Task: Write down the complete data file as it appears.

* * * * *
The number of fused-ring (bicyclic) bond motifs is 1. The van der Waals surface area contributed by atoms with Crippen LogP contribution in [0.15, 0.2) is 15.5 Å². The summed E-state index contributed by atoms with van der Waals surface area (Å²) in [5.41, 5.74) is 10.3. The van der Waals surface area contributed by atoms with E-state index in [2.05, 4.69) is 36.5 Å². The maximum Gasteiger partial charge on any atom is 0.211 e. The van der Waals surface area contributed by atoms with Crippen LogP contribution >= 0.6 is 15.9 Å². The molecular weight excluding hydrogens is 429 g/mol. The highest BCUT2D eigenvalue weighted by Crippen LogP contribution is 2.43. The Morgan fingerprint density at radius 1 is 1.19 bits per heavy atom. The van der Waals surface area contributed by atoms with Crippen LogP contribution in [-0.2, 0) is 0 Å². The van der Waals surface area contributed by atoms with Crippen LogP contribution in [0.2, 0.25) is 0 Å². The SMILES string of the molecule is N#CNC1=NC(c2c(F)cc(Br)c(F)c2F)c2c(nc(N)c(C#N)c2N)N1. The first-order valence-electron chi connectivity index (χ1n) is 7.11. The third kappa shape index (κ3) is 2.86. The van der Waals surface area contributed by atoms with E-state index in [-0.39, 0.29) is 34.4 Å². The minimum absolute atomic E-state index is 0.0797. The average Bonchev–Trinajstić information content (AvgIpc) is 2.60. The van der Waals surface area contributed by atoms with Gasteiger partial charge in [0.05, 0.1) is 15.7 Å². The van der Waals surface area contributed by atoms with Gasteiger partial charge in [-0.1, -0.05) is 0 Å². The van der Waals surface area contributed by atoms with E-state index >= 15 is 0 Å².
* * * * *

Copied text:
The number of fused-ring (bicyclic) bond motifs is 1. The van der Waals surface area contributed by atoms with Crippen LogP contribution in [0.15, 0.2) is 15.5 Å². The summed E-state index contributed by atoms with van der Waals surface area (Å²) in [5.41, 5.74) is 10.3. The van der Waals surface area contributed by atoms with E-state index in [2.05, 4.69) is 36.5 Å². The maximum Gasteiger partial charge on any atom is 0.211 e. The van der Waals surface area contributed by atoms with Crippen LogP contribution >= 0.6 is 15.9 Å². The molecular weight excluding hydrogens is 429 g/mol. The highest BCUT2D eigenvalue weighted by Crippen LogP contribution is 2.43. The Morgan fingerprint density at radius 1 is 1.19 bits per heavy atom. The van der Waals surface area contributed by atoms with Crippen LogP contribution in [-0.2, 0) is 0 Å². The van der Waals surface area contributed by atoms with Crippen LogP contribution in [0.2, 0.25) is 0 Å². The SMILES string of the molecule is N#CNC1=NC(c2c(F)cc(Br)c(F)c2F)c2c(nc(N)c(C#N)c2N)N1. The first-order valence-electron chi connectivity index (χ1n) is 7.11. The third kappa shape index (κ3) is 2.86. The van der Waals surface area contributed by atoms with E-state index in [-0.39, 0.29) is 34.4 Å². The minimum absolute atomic E-state index is 0.0797. The average Bonchev–Trinajstić information content (AvgIpc) is 2.60. The van der Waals surface area contributed by atoms with Gasteiger partial charge in [0.05, 0.1) is 15.7 Å². The van der Waals surface area contributed by atoms with Gasteiger partial charge in [-0.1, -0.05) is 0 Å². The van der Waals surface area contributed by atoms with E-state index >= 15 is 0 Å².